@Max: For the beginer starting out and on a budget there are a lot of things that can be used as cheaper alternatives to the professional kit.
Like the use of the good old bulldog (is there a different name for this in America) paper clip (many sizes) as a heat sink and mini clamp. Boot lace ferrules especially if using multi strand wire on your screw block shield, stops the stray strand from shorting out to another block.
However what alternative do people use for crimping
Crusty asked: However what alternative do people use for crimpingJST (JAPAN SOLDERLESS TERMINALS) - BXH-001T-P0.6 - CRIMP TERMINAL, XH, 28-22AWG?
Those are solderless? Gee, I've been using those kinds of terminals for decades and I always thought they required solder! Seriously, I first used them in Heathkits and they required that you wrap the flanges around the wire using needle-nose pliers and then solder. I guess they figured that nobody would have a US$600 crimping tool and if they're building Heathkits they have the time to wrap the flanges and solder -- probably makes better contact too.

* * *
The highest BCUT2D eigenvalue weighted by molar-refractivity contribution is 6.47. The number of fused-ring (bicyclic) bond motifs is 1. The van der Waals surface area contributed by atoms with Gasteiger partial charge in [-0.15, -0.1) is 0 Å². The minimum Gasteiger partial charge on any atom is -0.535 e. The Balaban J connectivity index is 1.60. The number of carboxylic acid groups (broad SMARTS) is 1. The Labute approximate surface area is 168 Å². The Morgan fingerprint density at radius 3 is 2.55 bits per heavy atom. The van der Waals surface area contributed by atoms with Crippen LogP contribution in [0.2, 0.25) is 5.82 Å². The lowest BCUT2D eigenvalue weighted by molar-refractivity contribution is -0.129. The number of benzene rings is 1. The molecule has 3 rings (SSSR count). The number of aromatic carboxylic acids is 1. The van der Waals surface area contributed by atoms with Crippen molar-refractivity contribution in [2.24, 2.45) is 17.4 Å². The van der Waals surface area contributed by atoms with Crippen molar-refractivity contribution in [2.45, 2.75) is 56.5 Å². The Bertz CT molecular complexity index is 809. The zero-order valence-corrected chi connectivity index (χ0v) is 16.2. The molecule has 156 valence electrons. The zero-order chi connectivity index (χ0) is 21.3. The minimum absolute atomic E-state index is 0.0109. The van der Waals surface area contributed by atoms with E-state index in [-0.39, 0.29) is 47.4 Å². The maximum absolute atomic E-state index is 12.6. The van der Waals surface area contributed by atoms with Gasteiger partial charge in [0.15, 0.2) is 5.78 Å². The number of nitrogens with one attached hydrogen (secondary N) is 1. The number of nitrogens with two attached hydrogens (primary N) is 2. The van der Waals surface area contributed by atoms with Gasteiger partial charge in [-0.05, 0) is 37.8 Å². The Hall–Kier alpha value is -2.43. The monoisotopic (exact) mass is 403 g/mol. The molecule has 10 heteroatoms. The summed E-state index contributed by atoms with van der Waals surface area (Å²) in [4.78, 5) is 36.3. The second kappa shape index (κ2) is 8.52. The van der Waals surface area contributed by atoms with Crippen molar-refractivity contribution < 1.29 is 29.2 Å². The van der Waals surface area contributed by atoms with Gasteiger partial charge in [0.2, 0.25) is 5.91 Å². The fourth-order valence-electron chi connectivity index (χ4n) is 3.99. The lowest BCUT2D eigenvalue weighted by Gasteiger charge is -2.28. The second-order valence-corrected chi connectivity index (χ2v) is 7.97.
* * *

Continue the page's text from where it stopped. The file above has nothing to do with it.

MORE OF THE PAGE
@betajet; Yes up to now I have soldered and used small pliers, but eye sight is going, hands are getting unsteady. I am due for the scrap heap soon so need a tool that works better than my lumpy old fingers.
I second the motion! And, having recently entered my eightth decade (seventh in elctronics design and construction), I am STILL doing it that way. I even did that until recently (when our lab tech bought an "approved" crimper for them) with FAKRA RF connector center pins and sockets! It does take a bit longer, as I have hardly any "feel" left in my fingertips, but it does work. I've raised the ability to solder the connections with the absolute minimum of residue on the outside to a new level, so contacts will still fit in the housings and lock in place. Having not only my own substantial collection of hand (and power) tools, i also inherited my father's many years ago, and so have at least duplicates of nearly everything!
@LiketoBike: That screwdriver set should be one of the sets with umpteen billion bits...because you WILL need esoteric bits sooner or later.
The problem is that when the time comes you'll need different esoteric bits because the best-known manufacturer of hard-to-disassemble technology -- let's call it "Brand A" -- makes it a point that each new product (or so it seems) uses a new type of fastener :-)